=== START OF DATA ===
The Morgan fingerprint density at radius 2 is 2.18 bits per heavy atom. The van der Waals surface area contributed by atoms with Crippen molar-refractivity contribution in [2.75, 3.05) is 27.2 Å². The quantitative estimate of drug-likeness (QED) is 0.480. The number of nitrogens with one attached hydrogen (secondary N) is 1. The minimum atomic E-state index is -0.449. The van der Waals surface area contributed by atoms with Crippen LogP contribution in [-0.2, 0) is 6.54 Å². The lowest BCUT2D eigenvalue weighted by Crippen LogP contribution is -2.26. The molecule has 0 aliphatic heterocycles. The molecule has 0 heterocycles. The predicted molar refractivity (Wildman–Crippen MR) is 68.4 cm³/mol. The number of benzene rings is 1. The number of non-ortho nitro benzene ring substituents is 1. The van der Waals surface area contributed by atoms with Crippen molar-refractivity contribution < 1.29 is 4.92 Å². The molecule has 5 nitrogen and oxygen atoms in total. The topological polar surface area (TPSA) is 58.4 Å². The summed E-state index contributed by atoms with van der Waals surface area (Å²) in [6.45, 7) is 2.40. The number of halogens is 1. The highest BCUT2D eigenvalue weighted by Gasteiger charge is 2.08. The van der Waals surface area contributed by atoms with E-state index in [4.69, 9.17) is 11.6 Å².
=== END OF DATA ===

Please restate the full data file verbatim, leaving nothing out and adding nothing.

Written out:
The Morgan fingerprint density at radius 2 is 2.18 bits per heavy atom. The van der Waals surface area contributed by atoms with Crippen molar-refractivity contribution in [2.75, 3.05) is 27.2 Å². The quantitative estimate of drug-likeness (QED) is 0.480. The number of nitrogens with one attached hydrogen (secondary N) is 1. The minimum atomic E-state index is -0.449. The van der Waals surface area contributed by atoms with Crippen LogP contribution in [-0.2, 0) is 6.54 Å². The lowest BCUT2D eigenvalue weighted by Crippen LogP contribution is -2.26. The molecule has 0 aliphatic heterocycles. The molecule has 0 heterocycles. The predicted molar refractivity (Wildman–Crippen MR) is 68.4 cm³/mol. The number of benzene rings is 1. The number of non-ortho nitro benzene ring substituents is 1. The van der Waals surface area contributed by atoms with Crippen molar-refractivity contribution < 1.29 is 4.92 Å². The molecule has 5 nitrogen and oxygen atoms in total. The topological polar surface area (TPSA) is 58.4 Å². The summed E-state index contributed by atoms with van der Waals surface area (Å²) in [6.45, 7) is 2.40. The number of halogens is 1. The highest BCUT2D eigenvalue weighted by Gasteiger charge is 2.08. The van der Waals surface area contributed by atoms with E-state index in [4.69, 9.17) is 11.6 Å².